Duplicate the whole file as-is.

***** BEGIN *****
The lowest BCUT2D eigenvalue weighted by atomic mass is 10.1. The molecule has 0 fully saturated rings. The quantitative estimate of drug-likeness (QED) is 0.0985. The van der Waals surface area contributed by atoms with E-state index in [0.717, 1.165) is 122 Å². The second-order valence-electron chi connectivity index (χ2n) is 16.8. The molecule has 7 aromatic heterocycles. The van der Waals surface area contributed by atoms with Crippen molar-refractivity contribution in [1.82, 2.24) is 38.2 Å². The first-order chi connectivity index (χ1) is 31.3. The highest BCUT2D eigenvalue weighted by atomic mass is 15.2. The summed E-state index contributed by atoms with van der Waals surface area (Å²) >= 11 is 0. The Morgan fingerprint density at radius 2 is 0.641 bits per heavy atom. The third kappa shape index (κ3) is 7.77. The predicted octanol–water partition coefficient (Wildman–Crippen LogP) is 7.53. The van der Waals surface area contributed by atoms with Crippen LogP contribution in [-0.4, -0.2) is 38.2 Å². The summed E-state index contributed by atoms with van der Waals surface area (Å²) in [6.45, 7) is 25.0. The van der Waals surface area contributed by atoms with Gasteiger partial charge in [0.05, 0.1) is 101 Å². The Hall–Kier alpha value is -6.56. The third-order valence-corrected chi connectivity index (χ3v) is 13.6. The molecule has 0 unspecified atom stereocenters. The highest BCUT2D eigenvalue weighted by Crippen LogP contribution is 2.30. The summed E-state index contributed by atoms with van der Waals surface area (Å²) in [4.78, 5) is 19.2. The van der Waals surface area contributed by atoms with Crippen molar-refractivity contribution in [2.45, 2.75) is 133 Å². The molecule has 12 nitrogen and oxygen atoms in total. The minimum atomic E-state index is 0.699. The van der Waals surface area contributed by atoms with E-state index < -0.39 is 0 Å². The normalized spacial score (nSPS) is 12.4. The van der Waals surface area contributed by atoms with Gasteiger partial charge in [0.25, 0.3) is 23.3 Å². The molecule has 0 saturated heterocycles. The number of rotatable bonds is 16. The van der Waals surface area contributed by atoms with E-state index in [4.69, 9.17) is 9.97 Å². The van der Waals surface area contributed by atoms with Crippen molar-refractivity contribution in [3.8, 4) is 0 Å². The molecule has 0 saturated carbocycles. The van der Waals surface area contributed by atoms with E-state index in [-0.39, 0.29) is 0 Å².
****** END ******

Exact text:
The lowest BCUT2D eigenvalue weighted by atomic mass is 10.1. The molecule has 0 fully saturated rings. The quantitative estimate of drug-likeness (QED) is 0.0985. The van der Waals surface area contributed by atoms with E-state index in [0.717, 1.165) is 122 Å². The second-order valence-electron chi connectivity index (χ2n) is 16.8. The molecule has 7 aromatic heterocycles. The van der Waals surface area contributed by atoms with Crippen molar-refractivity contribution in [1.82, 2.24) is 38.2 Å². The first-order chi connectivity index (χ1) is 31.3. The highest BCUT2D eigenvalue weighted by atomic mass is 15.2. The summed E-state index contributed by atoms with van der Waals surface area (Å²) >= 11 is 0. The Morgan fingerprint density at radius 2 is 0.641 bits per heavy atom. The third kappa shape index (κ3) is 7.77. The predicted octanol–water partition coefficient (Wildman–Crippen LogP) is 7.53. The van der Waals surface area contributed by atoms with Crippen LogP contribution in [-0.4, -0.2) is 38.2 Å². The summed E-state index contributed by atoms with van der Waals surface area (Å²) in [6.45, 7) is 25.0. The van der Waals surface area contributed by atoms with Gasteiger partial charge in [0.05, 0.1) is 101 Å². The Hall–Kier alpha value is -6.56. The third-order valence-corrected chi connectivity index (χ3v) is 13.6. The molecule has 0 unspecified atom stereocenters. The highest BCUT2D eigenvalue weighted by Crippen LogP contribution is 2.30. The summed E-state index contributed by atoms with van der Waals surface area (Å²) in [4.78, 5) is 19.2. The van der Waals surface area contributed by atoms with Crippen molar-refractivity contribution in [2.45, 2.75) is 133 Å². The molecule has 12 nitrogen and oxygen atoms in total. The minimum atomic E-state index is 0.699. The van der Waals surface area contributed by atoms with E-state index < -0.39 is 0 Å². The normalized spacial score (nSPS) is 12.4. The van der Waals surface area contributed by atoms with Gasteiger partial charge in [0.25, 0.3) is 23.3 Å². The molecule has 0 saturated heterocycles. The number of rotatable bonds is 16. The van der Waals surface area contributed by atoms with E-state index in [4.69, 9.17) is 9.97 Å². The van der Waals surface area contributed by atoms with Crippen molar-refractivity contribution in [3.8, 4) is 0 Å². The molecule has 0 saturated carbocycles. The van der Waals surface area contributed by atoms with E-state index in [-0.39, 0.29) is 0 Å².